The pants mock me. I usually keep this pair hidden — underneath my 18-month-old son’s jeans and sweats, under the hand-me-down khakis with the embroidered hearts on the butt. But today the pants, those pink pants with the flowers, lie exposed in an empty dresser drawer. The only clean pants. For my boy.
When this happens — and it happens more often than I like — I think about a Gloria Steinem quote a friend posted on Facebook. It read: “We’ve begun to raise daughters more like sons … but few have the courage to raise our sons more like our daughters.”
Pink is the most loaded color, at least in a child’s world. Once a fierce boy color, pink has for decades now been insidiously marketed and pushed as the epitome of a kind of frilly, marginalizing girlhood. Small-scale boycotts have popped up in England and elsewhere as people finally push back against what the former head of UK’s National Consumer Council calls this “gender apartheid.” And according to Slate, gender neutral clothes are making a high-end comeback, a possible way out of the pink prison.
And now there is some buzz about a book by Cordelia Fine called “Delusions of Gender,” a volley in the nature-versus-nurture wars firmly on the nurture side. Fine argues that men are not from Mars and women are not from Venus. In fact, she says, we are way more alike than different. All those supposedly entrenched gender differences, the ones we read about in popular literature and scientific journals alike? Just a product of oppressive “neurosexism,” she says.
This sounds like a great reason to get girls away from pink and all the socio-corporate limitations it imposes. But what about boys? What about the flip side of that gender apartheid, that boys are shunted into blue and trucks and trains? We do not perceive them as the victims — likely because masculine traits are traditionally perceived as more active and positives — but they are limited nonetheless.
Why can’t boys wear pink?
For better or for worse, pink has come to stand for the feminine in the baby and toddler world. And let’s not throw the baby out with the bath water, so to speak. The stereotypes run both ways — feminine may be perceived as weak and passive, but it is also seen as gentle and sensitive. And if men are going to make it in post-industrial society — and there is much fear that they will not — they need these interpersonal and nurturing skills, both at work and at home.
Could we raise gentle and sensitive boys without the feminine symbols, without pink? Probably. But what’s wrong with a little pink, with a flower here and a butterfly there? So, Ms. Steinem, I’m on board. I get it. I can’t just toughen up my girl. I also need to make my boy confident with his softer sides. I need to embrace a metaphorical pink.
So during my recent nine months of paternity leave (thanks, Sweden, for helping me reverse gender stereotypes myself), I fostered my son’s love of dolls, cuddling and kissing them when he reached them up to me with expectations in his eyes. And I regularly put him in the shiny pink dress at the local “open preschool” when he asked for it. And I still cuddle and kiss him until he can’t take it — no stoic, unreachable model of masculinity here.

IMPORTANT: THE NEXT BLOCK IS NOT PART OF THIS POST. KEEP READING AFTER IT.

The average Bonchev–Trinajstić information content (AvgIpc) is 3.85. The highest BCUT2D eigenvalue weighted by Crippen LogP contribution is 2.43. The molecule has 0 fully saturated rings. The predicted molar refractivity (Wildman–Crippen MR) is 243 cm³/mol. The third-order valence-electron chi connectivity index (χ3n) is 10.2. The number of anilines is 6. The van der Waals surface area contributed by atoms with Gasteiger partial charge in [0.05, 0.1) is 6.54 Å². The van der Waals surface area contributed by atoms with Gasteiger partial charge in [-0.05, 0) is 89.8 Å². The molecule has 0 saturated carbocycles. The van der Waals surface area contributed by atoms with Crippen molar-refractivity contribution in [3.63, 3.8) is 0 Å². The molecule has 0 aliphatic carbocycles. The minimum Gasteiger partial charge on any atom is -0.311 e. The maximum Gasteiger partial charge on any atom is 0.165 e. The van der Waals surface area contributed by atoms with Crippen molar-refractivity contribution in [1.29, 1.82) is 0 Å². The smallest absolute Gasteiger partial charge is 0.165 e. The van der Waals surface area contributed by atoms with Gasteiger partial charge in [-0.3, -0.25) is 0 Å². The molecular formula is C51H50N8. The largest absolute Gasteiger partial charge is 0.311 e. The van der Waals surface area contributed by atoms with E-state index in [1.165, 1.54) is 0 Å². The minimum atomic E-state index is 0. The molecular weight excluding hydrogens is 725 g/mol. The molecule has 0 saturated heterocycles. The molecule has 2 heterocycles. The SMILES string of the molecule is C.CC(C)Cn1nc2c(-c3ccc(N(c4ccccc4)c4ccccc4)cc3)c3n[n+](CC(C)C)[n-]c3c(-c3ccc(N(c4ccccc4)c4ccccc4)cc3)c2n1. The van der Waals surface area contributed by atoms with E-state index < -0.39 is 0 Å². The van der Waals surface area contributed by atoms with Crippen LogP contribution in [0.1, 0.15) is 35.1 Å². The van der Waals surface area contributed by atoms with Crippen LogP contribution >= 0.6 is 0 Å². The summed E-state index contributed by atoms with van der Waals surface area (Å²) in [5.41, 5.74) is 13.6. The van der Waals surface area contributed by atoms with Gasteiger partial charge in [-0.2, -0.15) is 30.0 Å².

The dude looks good in pink, too, not the least bit effeminate. (Wait, that is bad, right? I should say that he looks effeminate, and I love it. I have a ways to go on this one, it seems). For even if he is a pretty boy, he is not a “pretty boy,” if you know what I mean (D’oh! There I go again, getting all macho about my sweet son.)
He wears plenty of pink, mostly in the details — flowers on slippers, details on pants, collars on shirts — all hand-me-downs from big sister. It would be financial insanity to just give all those clothes away. For while the Swedish state takes good care of families with small children, my paternity leave pay wasn’t that good.
Back at the dresser drawer, however, before the pink pants, I falter. There must be other pants in the dirty laundry that would work. What is a little dried oatmeal on the leg?
At the park or at preschool when we pick up his older sister, if he has on pink, I see the looks, the glances. In the sandbox the smallest butterfly on his pants creates confusion.
You can see the gears working in the other parent’s head. Is this a boy or girl? Should I ask? Maybe I shouldn’t.
And this is in Sweden — a country far more equal and less focused on gender than the United States. This is a place where men take more than 20 percent of the most generous parental leave in the world. This is a place where two 13-year-old boys took on Toys “R” Us for its sexist toy catalogs. There is no pink-blue tyranny here (babies are dressed in shockingly neutral colors, plus lots of stripes, which raises other fashion issues), and people usually know to ask, “What is your child’s name?” instead of, “What is your son’s name?”
But the code of pink thrives here anyway, and I am slowly buckling under the pressure. My son’s pink shirts get worn as pajamas at home or only on cold days when I know his black San Francisco sweatshirt will never come off.
Standing at the dresser, I ponder that pink reflects my own masculinity — all silly and sensitive at home but strong and silent in public.
And then I remember the bag of extra clothes in the extra diaper bag — the one that I no longer use. I rush over. The pants inside are too short and a little frilly.
But they are orange.
Nathan Hegedus writes the Big News column for The Faster Times and also blogs at Dispatches from Daddyland. He recently returned to work in Stockholm, Sweden after nine months of paid paternity leave.